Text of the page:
Ovid on Abortion in the Roman Empire

Although large families were typical in Jewish Palestine, low birth rates were more common in the Roman world, especially among the middle and upper classes. In some cases, the government actually took measures to increase population: bachelors might have to pay a tax or various concessions might be granted to parents who had three or more children.

Abortion was fairly common but not approved; that is, regardless of legality, it was a social disgrace. Women took responsibility for obtaining the procedure and, frequently, performed it on themselves with predictable results:

Ah, women, why will you thrust and pierce with the instrument, and give dire poisons to your children yet unborn? This neither the tigress has done in the jungles of Armenia, nor has the lioness had the heart to destroy her unborn young; Yet tender woman does it—but not unpunished—; oft she who slays her own in her bosom dies herself. She dies herself, and is borne to the pyre with hair unloosed, and all who behold cry out: “’Tis her desert!” (Ovid, Amores 2.14.27–38 [ca. 16 BCE])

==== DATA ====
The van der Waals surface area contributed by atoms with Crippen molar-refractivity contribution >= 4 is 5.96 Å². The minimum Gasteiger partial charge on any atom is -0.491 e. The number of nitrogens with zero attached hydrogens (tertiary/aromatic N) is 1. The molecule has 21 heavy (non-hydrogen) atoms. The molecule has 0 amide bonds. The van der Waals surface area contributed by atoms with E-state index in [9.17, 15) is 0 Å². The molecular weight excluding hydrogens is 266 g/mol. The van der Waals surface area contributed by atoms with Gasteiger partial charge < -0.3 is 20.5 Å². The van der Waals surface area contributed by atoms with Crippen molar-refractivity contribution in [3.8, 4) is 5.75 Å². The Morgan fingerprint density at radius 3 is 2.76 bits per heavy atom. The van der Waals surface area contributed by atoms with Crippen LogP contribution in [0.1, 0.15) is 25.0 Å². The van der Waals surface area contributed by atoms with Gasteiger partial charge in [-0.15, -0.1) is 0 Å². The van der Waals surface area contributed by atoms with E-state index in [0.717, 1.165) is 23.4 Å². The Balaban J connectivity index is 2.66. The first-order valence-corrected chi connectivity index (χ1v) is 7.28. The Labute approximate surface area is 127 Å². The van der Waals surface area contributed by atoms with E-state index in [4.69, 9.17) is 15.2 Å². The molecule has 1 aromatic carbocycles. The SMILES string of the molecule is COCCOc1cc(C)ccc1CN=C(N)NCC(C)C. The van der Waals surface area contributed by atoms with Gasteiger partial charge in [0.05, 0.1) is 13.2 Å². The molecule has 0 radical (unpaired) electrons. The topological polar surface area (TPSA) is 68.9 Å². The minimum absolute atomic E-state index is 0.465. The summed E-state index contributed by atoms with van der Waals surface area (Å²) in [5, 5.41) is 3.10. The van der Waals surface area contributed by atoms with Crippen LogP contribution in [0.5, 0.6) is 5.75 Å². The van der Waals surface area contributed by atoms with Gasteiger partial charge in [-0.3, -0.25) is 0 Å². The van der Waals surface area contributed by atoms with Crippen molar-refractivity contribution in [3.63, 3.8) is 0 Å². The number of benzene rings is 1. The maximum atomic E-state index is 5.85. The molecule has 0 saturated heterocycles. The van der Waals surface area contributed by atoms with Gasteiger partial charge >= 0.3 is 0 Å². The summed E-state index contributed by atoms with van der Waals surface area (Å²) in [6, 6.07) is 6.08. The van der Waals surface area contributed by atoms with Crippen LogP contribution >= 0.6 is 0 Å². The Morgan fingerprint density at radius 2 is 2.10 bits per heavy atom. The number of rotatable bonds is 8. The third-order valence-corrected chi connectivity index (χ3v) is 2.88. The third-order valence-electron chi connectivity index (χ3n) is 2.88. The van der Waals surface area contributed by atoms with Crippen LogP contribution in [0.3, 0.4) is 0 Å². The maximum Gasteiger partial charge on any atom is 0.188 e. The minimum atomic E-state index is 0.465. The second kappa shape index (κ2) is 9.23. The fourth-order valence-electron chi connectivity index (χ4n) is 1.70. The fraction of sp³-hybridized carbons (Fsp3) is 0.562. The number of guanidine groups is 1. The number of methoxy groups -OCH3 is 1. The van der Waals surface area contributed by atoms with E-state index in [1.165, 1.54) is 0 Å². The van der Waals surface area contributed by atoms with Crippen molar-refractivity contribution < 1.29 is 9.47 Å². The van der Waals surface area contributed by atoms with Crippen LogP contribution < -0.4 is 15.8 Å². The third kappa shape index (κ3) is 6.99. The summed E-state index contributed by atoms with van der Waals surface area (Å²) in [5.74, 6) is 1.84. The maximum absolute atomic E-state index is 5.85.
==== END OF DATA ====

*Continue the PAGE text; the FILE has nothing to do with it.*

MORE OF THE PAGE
Ovid, Heroides and Amores, trans. Grant Showerman (New York: G. P. Putnam’s Sons, 1921).